12x16 oil on panel
A tangle of waist high gooseberry bushes have drawn my attention time and again as I have hiked up Volcan Mountain. They are thick in the shadow of the second rise of the mountain, just past where I generally sit in a meadow to rest my legs, have a bite to eat and watch the hawks circling on the wind rising from the valley below. Each month the gooseberries show off in a new and delightful way. Their thick, glossy leaves first shelter hanging blossoms that fuchsia fans would love, then in spring they produce spectacular yellow pods that develop a bristling brilliant crimson stubble. As summer's heat builds the pods deepen in color, turning red and then moving to a rusty brown. The leaves loose their luster, begin to look tattered and drop leaving arching canes to weather the winter.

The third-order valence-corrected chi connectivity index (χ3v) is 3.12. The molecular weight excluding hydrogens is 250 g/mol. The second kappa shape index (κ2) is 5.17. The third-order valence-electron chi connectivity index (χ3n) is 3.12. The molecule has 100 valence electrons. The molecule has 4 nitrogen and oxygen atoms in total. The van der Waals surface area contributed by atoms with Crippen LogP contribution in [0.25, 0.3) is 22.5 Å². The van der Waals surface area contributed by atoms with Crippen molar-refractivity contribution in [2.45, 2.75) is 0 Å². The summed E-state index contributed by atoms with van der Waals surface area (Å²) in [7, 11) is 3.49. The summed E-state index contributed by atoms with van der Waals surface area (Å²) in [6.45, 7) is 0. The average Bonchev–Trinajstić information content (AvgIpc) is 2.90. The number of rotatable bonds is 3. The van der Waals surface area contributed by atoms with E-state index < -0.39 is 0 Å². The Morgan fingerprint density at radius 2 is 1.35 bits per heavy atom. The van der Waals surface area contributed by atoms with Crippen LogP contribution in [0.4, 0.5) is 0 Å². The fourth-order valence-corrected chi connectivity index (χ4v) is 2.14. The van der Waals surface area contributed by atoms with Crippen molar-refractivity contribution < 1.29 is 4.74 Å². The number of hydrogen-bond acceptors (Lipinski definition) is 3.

Just another marvelous cycle of regeneration I've been following while hiking Volcan Mountain!
I more closely documented the steps in developing this painting than I usually do. Below is the sequence, covering about a month of elapsed time.
This time the finished piece is repeated here at the bottom, in order to make all the changes in each step more visible.